Packages featuring a standard and unattractive colour, embellished only by large and off-putting pictorial health warnings, are likely to create considerable dissonance among smokers, many of whom would like to be smoke-free. Evidence from New Zealand and elsewhere shows the vast majority of smokers regret having started to smoke (7,8), and it is very difficult to find smokers who wish their children would also become smokers. Plain packaging presents an important opportunity to capitalise on this dissonance by stimulating quit attempts among smokers.

When pictorial warning labels, which also increased tension smokers experienced, were introduced into New Zealand in 2008, they incorporated the Quitline phone number as part of the large back-of-pack warning image. While research did explore the warning images and messages (9), the format of the Quitline information does not seem to have been examined as it lacks strong visual impact. Nevertheless, merely including simple Quitline details that explicitly directed smokers to cessation support had a marked effect on callers to the Quitline, many of whom reported that they had obtained the phone number from packaging (10-12). Perhaps more importantly, including Quitline information on tobacco packaging was an important step in supporting the many smokers who wish to quit. Denormalising smoking will help achieve the New Zealand Government’s goal of becoming an essentially Smokefree Nation by 2025, but measures that increase smokers’ dissonance without also increasing access to cessation support, risk creating feelings of alienation among smokers.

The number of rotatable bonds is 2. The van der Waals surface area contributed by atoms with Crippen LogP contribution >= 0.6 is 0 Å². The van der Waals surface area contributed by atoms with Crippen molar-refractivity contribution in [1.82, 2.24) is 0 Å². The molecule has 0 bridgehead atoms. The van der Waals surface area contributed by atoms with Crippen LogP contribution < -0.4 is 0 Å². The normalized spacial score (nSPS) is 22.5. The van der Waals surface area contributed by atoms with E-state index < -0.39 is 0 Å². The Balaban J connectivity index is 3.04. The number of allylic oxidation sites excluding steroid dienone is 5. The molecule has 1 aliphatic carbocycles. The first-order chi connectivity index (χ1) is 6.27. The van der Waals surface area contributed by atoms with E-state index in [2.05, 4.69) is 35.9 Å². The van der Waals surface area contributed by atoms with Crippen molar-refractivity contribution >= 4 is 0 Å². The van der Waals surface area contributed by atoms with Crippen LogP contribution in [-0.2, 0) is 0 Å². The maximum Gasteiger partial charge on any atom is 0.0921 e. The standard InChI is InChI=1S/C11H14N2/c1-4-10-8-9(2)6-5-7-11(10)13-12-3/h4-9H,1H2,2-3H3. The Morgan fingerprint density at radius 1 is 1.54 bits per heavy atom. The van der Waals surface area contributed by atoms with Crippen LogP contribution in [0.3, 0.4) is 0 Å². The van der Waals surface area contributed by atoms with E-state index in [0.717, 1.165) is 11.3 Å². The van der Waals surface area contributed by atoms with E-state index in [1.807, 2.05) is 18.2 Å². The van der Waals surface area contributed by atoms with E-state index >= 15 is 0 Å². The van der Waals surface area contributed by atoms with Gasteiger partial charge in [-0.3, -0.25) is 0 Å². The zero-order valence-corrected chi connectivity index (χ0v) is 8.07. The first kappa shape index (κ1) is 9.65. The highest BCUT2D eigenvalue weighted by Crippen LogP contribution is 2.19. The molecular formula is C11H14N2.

Despite initial responses to the 2008 warning label changes, the Quitline details are arguably hidden in plain view and, now smokers have become accustomed to the warning images used, these labels may no longer capture attention as effectively. Because many quit attempts are unplanned, occur in response to environmental triggers (13), and are unsupported, measures that make cessation support better known and easier to access have the potential to greatly increase cessation rates (14). Moreover, enhanced access to cessation support should accompany measures such as plain packaging, which expose tobacco as toxic, and galvanise thoughts of quitting. Logically, providing simple access to cessation support, such as details of Quitline services, could capitalise on the dissonance created and direct smokers to assistance that will double the likelihood they quit successfully.